LAKE DEGRAY — Hernando DeSoto dropped by almost 500 years ago, introduced the Caddos to capitalism and made more friends than enemies. The tribe found the fur trade profitable because there was no fine lake here to make a market in crappie and thus no competition from fishing guides. We didn’t think to ask Darrell Morris and Tammy Richardson if they had Native American ancestors; our concern was not linage but lines, monofilament, and whether the weather would favor the minnows squirming at the end of them.
Rain, drenching rain, at our Friday night arrival. “It’ll pass,” one of us said, eyeing his smart phone’s forecast. No one wanted to cook. Off to a catfish hole around the corner, where a tap on the shoulder brought a happy if unplanned reunion with an old friend, who would be Randall Mathis, former Clark County judge, unsuccessful gubernatorial candidate and onetime director of the state environmental quality agency. We talked old political times for a moment, including the campaigns Mathis led for restructuring county governments (successful) and for giving city and county governments a fixed percentage of state general revenues (unsuccessful). Forty years had gone by. We could only smile at one another. The downpour produced a sparkling morning, cooler than the day we’d anticipated. Sensing the winds, we layered for the journey across DeGray, 15 minutes through daybreak air and the water’s chop, chilled hands clutching hats. Four couples in one boat rendezvousing with a second. The women, naturally, had reserved Tammy’s services; their spouses engaged Darrell. Both guides were old friends. Both had their boats and the bait ready for a battle of the sexes.
The crappie were on. I mean, on. Pomoxis anularis and Pomoxis nigromaculatus, both. Slabs, every one; not a single fish, black or white, too small for the live well. By mid-morning we had at least a dozen and a right nice catfish as well, and now the fates were bathing us in ever brighter sunshine and temperatures nudging toward the 60s, a comfortable warmth provided one stayed in long sleeves to buffer the gusts that brushed against the 20 miles-per-hour mark the weather guys had correctly predicted.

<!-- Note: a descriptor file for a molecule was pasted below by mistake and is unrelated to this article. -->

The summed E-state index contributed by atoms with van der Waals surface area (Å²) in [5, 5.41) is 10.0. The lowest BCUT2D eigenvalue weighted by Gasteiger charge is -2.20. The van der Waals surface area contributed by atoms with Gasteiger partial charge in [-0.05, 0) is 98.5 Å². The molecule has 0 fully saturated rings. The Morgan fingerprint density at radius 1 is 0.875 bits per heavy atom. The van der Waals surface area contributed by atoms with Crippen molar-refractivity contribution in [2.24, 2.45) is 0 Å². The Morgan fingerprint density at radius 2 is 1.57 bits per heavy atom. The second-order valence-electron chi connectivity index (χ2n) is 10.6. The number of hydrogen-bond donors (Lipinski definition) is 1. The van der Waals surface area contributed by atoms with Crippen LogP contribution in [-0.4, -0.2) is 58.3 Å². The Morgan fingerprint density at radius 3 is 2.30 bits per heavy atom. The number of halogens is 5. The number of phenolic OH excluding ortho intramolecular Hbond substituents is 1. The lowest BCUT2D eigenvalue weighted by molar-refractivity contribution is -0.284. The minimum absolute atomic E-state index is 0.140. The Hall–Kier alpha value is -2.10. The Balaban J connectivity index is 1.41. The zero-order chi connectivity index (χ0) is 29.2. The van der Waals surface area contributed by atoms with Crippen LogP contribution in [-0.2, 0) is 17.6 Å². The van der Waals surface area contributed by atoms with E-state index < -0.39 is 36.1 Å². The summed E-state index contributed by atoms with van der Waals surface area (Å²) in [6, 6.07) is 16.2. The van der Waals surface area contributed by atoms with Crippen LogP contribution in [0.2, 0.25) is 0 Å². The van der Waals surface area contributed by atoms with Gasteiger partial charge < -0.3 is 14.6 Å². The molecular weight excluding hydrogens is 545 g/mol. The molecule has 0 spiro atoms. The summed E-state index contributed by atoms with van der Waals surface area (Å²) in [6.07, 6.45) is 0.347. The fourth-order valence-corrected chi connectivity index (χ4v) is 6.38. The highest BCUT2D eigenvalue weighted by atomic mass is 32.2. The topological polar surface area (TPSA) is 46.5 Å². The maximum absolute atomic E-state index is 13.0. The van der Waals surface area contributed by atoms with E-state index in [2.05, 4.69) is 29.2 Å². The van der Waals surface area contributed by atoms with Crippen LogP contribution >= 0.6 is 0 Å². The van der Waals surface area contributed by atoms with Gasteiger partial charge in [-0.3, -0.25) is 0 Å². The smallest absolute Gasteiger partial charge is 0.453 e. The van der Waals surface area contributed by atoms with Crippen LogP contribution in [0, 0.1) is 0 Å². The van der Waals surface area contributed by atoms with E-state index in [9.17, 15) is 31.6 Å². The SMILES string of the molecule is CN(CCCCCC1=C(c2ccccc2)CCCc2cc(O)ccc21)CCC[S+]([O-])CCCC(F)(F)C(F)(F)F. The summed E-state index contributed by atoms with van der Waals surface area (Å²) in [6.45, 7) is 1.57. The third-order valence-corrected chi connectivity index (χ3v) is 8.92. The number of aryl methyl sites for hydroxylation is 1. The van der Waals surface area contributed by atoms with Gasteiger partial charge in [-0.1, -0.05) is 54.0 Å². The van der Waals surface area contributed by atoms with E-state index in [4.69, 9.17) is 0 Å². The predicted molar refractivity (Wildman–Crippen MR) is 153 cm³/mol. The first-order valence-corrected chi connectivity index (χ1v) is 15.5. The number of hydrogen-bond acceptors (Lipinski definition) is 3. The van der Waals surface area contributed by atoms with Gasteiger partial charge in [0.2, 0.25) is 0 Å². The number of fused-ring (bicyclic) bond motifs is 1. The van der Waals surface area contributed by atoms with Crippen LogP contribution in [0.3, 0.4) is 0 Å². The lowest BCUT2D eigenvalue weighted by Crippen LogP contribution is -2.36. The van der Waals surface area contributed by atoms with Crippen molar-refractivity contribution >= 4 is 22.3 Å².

Lunch: sandwiches on the shore, courtesy of our sweeties. Catfish-thick assemblages of ham and turkey and cheese on rye or sourdough. Chips and, for conscience sake, some fruit. Beverages, in clear plastic or brown bottles. Back on the water and the hunt resumed. Submerged brush piles yielded a few, deeper waters a few more. From across the lake, their boat barely within sight, howls of delight from the ladies, one in particular. A couple minutes later a smart phone photo arrived via e-mail: your columnist’s bride had brought in a 20-inch hybrid bass. Rats, but the crappie suddenly didn’t seem that big.
The afternoon ended with Darrell and Tammy and an electric knife zipping through four big buckets of that night’s dinner. But first, back at the cabin, a lethal buffet of snacks: one, two, three, four varieties of cheese, each as wonderful as the others; breads, nuts, chips and pretzels; more fresh fruit. Beverage of choice.
Dinner: crappie fresh from the lake, hot from the cooker brought along by the Cooker, than whom there is no finer. Les puppies du hush. Fried green tomatoes. New potatoes and onions. Pasta. Salad of a dozen ingredients. Beverage of choice. Splendid, spirited conversation. Soft beds.
Breakfast: the Fort Smith sister-in-law presented Cajun casserole, a spicy but not overpowering blend of eggs and peppers and sausage. Yummy. Salty ham. Yummy. Cold fish, leftover from last night. Yummy. Other stuff. Yummy.
Cleanup, settle up, then hugs, smooches, heartfelt expressions including the cheery admonition to drive home safely. So we could do this again.
And a parting assessment of the water we were leaving behind, almost 14,000 acres of it, glistening below a dam that took nine years and $64 million to create. Perhaps government doesn’t do everything wrong.
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Steve Barnes is a native of Pine Bluff.